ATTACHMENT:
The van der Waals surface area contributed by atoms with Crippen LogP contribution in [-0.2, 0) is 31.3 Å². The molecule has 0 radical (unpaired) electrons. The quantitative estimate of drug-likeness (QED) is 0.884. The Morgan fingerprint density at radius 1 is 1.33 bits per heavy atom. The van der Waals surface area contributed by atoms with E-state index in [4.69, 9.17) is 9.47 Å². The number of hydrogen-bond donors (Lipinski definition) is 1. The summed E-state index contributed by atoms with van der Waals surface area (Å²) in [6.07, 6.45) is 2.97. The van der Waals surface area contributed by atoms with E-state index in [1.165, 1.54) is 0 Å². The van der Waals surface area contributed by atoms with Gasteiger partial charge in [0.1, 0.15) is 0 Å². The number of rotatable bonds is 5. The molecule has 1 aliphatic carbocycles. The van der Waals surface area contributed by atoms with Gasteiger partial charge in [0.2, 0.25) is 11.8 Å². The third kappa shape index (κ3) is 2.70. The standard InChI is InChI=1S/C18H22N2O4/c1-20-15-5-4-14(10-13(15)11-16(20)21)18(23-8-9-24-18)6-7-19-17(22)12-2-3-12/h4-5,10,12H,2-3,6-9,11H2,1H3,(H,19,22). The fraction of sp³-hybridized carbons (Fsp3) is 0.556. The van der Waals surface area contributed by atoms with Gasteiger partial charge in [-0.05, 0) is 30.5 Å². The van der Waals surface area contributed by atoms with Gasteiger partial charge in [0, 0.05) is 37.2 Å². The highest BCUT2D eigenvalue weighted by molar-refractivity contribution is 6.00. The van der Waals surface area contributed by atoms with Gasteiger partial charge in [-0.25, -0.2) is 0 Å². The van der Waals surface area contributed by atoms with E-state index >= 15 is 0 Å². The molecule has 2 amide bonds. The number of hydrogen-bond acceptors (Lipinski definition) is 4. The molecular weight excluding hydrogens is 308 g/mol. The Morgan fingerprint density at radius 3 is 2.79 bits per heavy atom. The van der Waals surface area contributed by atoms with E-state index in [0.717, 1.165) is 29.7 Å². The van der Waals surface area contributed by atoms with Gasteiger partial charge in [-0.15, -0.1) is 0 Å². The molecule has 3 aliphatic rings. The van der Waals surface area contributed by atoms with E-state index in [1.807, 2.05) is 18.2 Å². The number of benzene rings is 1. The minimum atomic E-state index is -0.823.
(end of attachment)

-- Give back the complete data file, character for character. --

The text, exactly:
The van der Waals surface area contributed by atoms with Crippen LogP contribution in [-0.2, 0) is 31.3 Å². The molecule has 0 radical (unpaired) electrons. The quantitative estimate of drug-likeness (QED) is 0.884. The Morgan fingerprint density at radius 1 is 1.33 bits per heavy atom. The van der Waals surface area contributed by atoms with E-state index in [4.69, 9.17) is 9.47 Å². The number of hydrogen-bond donors (Lipinski definition) is 1. The summed E-state index contributed by atoms with van der Waals surface area (Å²) in [6.07, 6.45) is 2.97. The van der Waals surface area contributed by atoms with E-state index in [1.165, 1.54) is 0 Å². The van der Waals surface area contributed by atoms with Gasteiger partial charge in [0.1, 0.15) is 0 Å². The number of rotatable bonds is 5. The molecule has 1 aliphatic carbocycles. The van der Waals surface area contributed by atoms with Gasteiger partial charge in [0.2, 0.25) is 11.8 Å². The third kappa shape index (κ3) is 2.70. The standard InChI is InChI=1S/C18H22N2O4/c1-20-15-5-4-14(10-13(15)11-16(20)21)18(23-8-9-24-18)6-7-19-17(22)12-2-3-12/h4-5,10,12H,2-3,6-9,11H2,1H3,(H,19,22). The fraction of sp³-hybridized carbons (Fsp3) is 0.556. The van der Waals surface area contributed by atoms with Gasteiger partial charge in [-0.05, 0) is 30.5 Å². The van der Waals surface area contributed by atoms with Gasteiger partial charge in [0, 0.05) is 37.2 Å². The highest BCUT2D eigenvalue weighted by molar-refractivity contribution is 6.00. The van der Waals surface area contributed by atoms with Gasteiger partial charge in [-0.25, -0.2) is 0 Å². The van der Waals surface area contributed by atoms with E-state index >= 15 is 0 Å². The molecule has 2 amide bonds. The number of hydrogen-bond acceptors (Lipinski definition) is 4. The molecular weight excluding hydrogens is 308 g/mol. The Morgan fingerprint density at radius 3 is 2.79 bits per heavy atom. The van der Waals surface area contributed by atoms with E-state index in [0.717, 1.165) is 29.7 Å². The van der Waals surface area contributed by atoms with Gasteiger partial charge in [-0.15, -0.1) is 0 Å². The molecule has 3 aliphatic rings. The van der Waals surface area contributed by atoms with E-state index in [1.807, 2.05) is 18.2 Å². The number of benzene rings is 1. The minimum atomic E-state index is -0.823.